Like many of those who avoided the death camps, Polanski pretended to be Catholic and survived in the city and the countryside by stealing food. When he finally found his father after the war, he learned that his mother had been killed in Auschwitz.
After the war he attended the Lodz Film School where he became an actor before segueing in to directing. In 1969 his pregnant wife, Sharon Tate, was murdered by the Manson Family.
Wladyslaw Szpilman studied the piano in the early 1930s in Warsaw and Berlin.
In 1939 he was working for Polish Radio and was playing Chopin’s Nocturne #30 in C-Sharp Minor when German artillery hit the radio station.
The film opens in 1939 on the eve of the German invasion of Warsaw.
They simulated the bombed out city on the site of an old Russian army barracks, and rebuilt the Warsaw Ghetto and the local neighborhoods on Babelsberg Studio backlots.
Just before the Germans crossed their borders there was a brief period of hope when England and France declared war on Germany. However that hope was soon vanquished and the rest of the world stood by.
Following the German invasion, restriction against Jews are increased, they are not allowed access to public parks and restaurants, and were forced off sidewalks and made to walk in the gutters. Many were executed on the mere whim of a passing soldier. A wall around an area designated as the Jewish Ghetto
is erected, property was confiscated and they were forced into small crowded buildings with no facilities. The Szpilmans watched an entire family in an apartment across the street as they are murdered.
Szpilman and others of his family refuse to be recruited by the Judenrat; a Jewish group
organized to enforce Nazi laws imposed upon the residents of the ghetto. He attempts to support his family with the small jobs he gets playing the piano in ghetto cafes.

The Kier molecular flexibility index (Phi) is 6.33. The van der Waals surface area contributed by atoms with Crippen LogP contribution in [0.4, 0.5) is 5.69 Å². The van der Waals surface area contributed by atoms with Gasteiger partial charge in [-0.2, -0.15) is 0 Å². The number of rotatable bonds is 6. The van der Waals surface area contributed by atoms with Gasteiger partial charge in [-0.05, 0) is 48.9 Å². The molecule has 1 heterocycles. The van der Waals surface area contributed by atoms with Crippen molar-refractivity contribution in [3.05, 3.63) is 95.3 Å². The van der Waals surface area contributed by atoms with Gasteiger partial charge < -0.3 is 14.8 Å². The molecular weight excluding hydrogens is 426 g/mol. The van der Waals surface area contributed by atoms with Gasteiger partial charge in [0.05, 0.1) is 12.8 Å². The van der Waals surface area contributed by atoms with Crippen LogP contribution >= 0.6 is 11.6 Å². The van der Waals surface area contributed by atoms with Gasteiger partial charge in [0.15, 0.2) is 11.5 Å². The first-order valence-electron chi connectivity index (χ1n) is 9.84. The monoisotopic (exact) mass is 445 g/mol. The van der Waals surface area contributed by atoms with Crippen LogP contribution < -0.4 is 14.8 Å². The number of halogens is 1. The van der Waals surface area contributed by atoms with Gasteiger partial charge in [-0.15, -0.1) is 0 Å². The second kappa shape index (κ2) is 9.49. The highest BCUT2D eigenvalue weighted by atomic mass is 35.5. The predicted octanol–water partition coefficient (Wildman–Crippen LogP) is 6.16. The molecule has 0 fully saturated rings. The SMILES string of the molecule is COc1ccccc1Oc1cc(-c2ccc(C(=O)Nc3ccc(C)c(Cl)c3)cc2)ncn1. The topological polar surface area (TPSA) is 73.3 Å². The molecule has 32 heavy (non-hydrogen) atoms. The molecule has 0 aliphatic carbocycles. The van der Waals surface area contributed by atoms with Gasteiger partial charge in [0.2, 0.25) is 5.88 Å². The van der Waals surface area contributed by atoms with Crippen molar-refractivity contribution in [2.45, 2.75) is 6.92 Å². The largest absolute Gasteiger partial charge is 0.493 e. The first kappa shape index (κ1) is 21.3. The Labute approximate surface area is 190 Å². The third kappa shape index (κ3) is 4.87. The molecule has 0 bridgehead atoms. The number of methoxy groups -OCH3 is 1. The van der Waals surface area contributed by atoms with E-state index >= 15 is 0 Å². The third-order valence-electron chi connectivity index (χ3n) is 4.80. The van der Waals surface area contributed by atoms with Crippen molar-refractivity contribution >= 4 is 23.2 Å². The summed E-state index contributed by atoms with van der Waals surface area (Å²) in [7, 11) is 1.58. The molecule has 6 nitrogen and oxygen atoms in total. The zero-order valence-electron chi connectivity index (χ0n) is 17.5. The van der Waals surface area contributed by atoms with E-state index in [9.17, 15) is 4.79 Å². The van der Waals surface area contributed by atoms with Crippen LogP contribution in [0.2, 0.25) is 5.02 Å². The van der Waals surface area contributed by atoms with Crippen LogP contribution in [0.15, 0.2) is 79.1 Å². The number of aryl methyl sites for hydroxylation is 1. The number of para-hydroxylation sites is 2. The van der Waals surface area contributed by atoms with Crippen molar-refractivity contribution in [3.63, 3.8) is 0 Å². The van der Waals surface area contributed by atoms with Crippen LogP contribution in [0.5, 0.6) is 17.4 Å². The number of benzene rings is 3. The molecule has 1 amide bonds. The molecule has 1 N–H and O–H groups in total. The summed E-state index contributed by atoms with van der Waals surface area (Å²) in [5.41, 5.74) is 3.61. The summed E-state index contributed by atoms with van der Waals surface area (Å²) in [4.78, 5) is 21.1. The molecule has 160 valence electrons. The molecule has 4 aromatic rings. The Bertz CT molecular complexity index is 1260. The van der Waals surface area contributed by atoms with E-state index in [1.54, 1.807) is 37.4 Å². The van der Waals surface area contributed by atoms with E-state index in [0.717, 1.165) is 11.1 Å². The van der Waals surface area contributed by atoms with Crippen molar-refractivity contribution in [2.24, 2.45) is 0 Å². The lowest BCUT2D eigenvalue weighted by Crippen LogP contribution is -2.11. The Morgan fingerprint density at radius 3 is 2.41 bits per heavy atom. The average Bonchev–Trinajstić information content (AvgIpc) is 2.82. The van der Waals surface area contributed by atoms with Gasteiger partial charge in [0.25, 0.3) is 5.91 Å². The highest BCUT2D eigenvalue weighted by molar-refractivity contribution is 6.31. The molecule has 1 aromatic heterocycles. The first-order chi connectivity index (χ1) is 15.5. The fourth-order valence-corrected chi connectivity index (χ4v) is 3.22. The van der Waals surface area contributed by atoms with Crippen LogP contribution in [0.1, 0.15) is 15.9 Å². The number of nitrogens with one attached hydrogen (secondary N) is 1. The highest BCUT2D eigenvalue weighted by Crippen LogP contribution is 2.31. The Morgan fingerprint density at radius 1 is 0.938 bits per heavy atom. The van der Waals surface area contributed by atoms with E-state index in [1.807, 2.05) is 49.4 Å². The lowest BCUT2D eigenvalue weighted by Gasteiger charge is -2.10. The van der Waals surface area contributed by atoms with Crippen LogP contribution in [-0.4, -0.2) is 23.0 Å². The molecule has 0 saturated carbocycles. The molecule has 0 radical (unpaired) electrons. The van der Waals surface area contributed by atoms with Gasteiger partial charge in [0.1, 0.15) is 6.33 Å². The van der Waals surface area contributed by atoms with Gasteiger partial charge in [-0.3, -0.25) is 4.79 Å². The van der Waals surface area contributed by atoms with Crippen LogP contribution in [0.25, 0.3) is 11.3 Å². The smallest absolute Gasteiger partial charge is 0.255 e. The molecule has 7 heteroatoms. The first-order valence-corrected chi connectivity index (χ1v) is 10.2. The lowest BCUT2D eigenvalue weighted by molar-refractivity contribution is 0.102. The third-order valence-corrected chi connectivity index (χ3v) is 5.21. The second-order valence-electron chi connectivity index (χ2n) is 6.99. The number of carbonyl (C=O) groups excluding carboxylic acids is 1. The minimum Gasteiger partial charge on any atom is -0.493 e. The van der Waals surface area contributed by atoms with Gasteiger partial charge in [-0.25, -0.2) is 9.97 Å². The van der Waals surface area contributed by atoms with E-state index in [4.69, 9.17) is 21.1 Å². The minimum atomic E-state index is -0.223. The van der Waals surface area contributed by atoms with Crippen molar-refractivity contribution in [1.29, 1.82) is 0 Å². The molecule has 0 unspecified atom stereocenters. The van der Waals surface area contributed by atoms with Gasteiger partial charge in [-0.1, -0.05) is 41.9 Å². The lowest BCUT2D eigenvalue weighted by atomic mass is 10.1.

Eventually he is separated from his family, who were sent to the death camps. He then worked as a laborer and joined the resistance helping to smuggle guns into the ghetto in preparation for the Warsaw Uprising.
After the uprising and for the rest of the war he hid in various bombed out buildings, starving and barely surviving on stolen food.
It was at this time that he was discovered by Captain Wilm Hosenfeld. There was a piano in the building where he was hiding and when Hosenfeld learned that he was a pianist, he asked him to play something; Szpilman chose Chopin’s Balade No. 1.
Visibly moved by his discovery, Hosenfeld showed him a better place to hide and provided him with food until the Russians overran the location.
Szpilman didn’t know his name until 1951. They tried everything they could to get him released, but the Russians refused. Hosenfeld died as a prisoner of war in 1952.
After Szpilman recovers from his experience he remains in Warsaw with his memories and returns to his old job at the Polish National Radio.
As the credits roll, Szpilman is performing with the Warsaw Philharmonic and playing Chopin’s Grande Polonaise Brillante, Op, 22.
Such a difficult subject is stressful for all participants in this production. The level of acting by the cast was visibly enhanced by their dedication to make the story believable and appreciated. It’s veracity was underscored by Roman Polanski’s own life experience during this time and place in history. He was fortunate to have renewed his association with members of a loyal and dependable crew. Pictorially, Pawel Edelman’s fine work behind the camera lends a aura of realism, which was seamlessly stitched together by the skillful hand of the editor Herve De Luze.